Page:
When you say “social media interaction,” most people think Snapchat, Twitter, or Facebook. But one of your most important social media profiles — and one you might not update often — is LinkedIn.

The site is geared toward professional networking and job mining, and it has more than 400 million members in more than 200 countries and territories. Beyond that, a recent survey found that 76 percent of executives check the site on a daily basis.

In fact, research firm IPSOS found that LinkedIn reaches more C-suite executives than any other site measured. With such a huge database of professionals from every imaginable industry using it, LinkedIn is more than just a branding site — it’s a great way to interact directly with influential players and potential customers and partners.

If you’re trying to be a mover and a shaker, ignoring LinkedIn is a big mistake. It is the perfect platform for capturing business leads among educated, high-income adults and provides a variety of methods to reach out and pitch someone.

Where to Start

The right way to use LinkedIn is a little counterintuitive to most business people. They think, “I want people to know about my business. I want to make a sale. So I should tell them all about the amazing things we can do for them, right?”

Wrong.

That’s actually the quickest way to turn people off and make them click elsewhere. First, you have to offer real value and build relationships, and then start introducing your business.

Here are six ways to make the most of your LinkedIn account:

1. Post relevant content. It’s not uncommon to see people promoting their brands, products, and services through LinkedIn posts or on its Pulse platform. While this may help to achieve some level of success, blatant promotion misses the point of content marketing.

Say you’re an attorney who specializes in business law. Posting detailed information about business law may seem like the perfect way to market — and this is true on search engines like Google and Bing. On LinkedIn, though, this will get old quickly, as most business owners and entrepreneurs don’t think about business law until they need it.

Instead, you should also include items that the type of people you’re hoping to attract will find valuable and interesting. While it may not lead to an immediate sale, it’ll boost your credibility and visibility among LinkedIn users. Your thoughtfully conceived, personal messaging has the potential to go viral, extending your marketing reach and making you a relatable lawyer who knows interesting facts about business as well as law.

2. Stand out from the crowd. The majority of users turn their companies and job titles into the headline for their profiles, making it hard to tell one mechanical engineer from another. LinkedIn profiles are like online résumés, so your headline should grab the attention of your target audience and make them want to read more.

Consider making your headline a statement that conveys the benefit your services can provide. For example, one of my clients is a wealth adviser, and his headline — “Wealth advice that enables business owners and retirees” — appeals directly to users seeking such advice.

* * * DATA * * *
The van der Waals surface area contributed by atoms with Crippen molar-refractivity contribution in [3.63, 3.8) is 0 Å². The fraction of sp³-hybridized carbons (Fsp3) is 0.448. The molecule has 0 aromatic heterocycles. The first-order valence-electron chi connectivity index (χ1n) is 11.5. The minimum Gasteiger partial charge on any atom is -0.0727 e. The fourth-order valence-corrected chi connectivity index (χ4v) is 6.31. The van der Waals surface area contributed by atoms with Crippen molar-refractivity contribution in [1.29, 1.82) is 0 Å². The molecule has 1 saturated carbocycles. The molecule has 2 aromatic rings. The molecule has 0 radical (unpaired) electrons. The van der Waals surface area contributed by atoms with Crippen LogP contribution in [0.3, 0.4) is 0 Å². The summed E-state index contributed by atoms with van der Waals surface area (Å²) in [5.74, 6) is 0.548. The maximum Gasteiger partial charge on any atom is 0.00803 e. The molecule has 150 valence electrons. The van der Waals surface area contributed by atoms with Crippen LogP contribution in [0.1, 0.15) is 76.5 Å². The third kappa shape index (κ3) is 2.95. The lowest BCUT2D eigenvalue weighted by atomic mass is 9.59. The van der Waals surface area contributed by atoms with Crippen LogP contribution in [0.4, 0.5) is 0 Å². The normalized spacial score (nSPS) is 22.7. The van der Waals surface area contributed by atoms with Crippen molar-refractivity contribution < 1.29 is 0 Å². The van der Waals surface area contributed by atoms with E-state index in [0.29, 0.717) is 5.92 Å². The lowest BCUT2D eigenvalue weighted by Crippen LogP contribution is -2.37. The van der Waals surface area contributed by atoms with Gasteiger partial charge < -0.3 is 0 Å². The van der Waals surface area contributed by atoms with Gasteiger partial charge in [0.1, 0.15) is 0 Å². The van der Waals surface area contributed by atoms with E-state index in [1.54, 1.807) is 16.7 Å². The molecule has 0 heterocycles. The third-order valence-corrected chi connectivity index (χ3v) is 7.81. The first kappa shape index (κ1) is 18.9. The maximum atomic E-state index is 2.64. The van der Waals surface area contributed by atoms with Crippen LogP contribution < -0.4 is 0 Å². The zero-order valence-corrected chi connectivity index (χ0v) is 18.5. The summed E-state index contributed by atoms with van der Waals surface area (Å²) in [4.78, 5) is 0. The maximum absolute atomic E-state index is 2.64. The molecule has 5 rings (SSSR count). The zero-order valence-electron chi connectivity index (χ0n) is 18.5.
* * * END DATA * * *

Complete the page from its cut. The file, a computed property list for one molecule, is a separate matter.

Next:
Adding a few of your most relevant or current projects is a good way to showcase your expertise, too. And don’t forget to include a high-resolution photo of yourself looking like a seasoned pro.

3. Include a call to action. It’s important to include call-to-action links in your profile. Think of your profile as a landing page. When a prospect views your profile, what action do you want him or her to take? Structure your summary section to make it happen.

You can also add a call to action above your summary section using the “Projects” feature with links to a landing page or other site. As it relates to your summary section, bracketing it in Unicode symbols can also help get the reader’s attention.

4. Join groups your prospects belong to. If you work in marketing and join a marketing group, you may learn a few things, but you probably won’t gain any business prospects. Marketers aren’t usually looking for other marketers; they’re looking for companies that need marketing assistance and might sign on as clients.

So figure out what types of businesses you want to market to, and join groups related to those industries. This gives you a chance to learn about potential customer pain points so that by the time you reach out to a customer, you’ll already know how to target your sales pitch.

5. Use advanced search to identify prospects. With such a deep archive of profiles to browse, LinkedIn provides extensive search filter options and Advanced People Search, which can help you find potentially thousands — even millions — of prospective customers. By targeting people based on geographic location, job title, industry, company, and more, you can create targeted demographic lists of who’s who in your local region and around the world.

Sometimes simply knowing the right name is enough. For example, if you had an idea for a new toy and wanted to pitch it to toy companies, LinkedIn could help you find the names of relevant executives and departments. Then, you could directly reach out and begin developing a relationship with the person who has purchasing authority for the company.

6. Publish on LinkedIn Pulse. Finally, get to know the Pulse channels and write about two or three topics your prospects would find interesting. Make sure you write a compelling title, ask a question to encourage engagement, and include a call to action at the end.

LinkedIn is more than just an online resume — it’s an active social media network where business professionals connect. If you focus on providing potential customers with the information they want to see, it won’t be long before your LinkedIn profile starts pulling real, viable sales leads.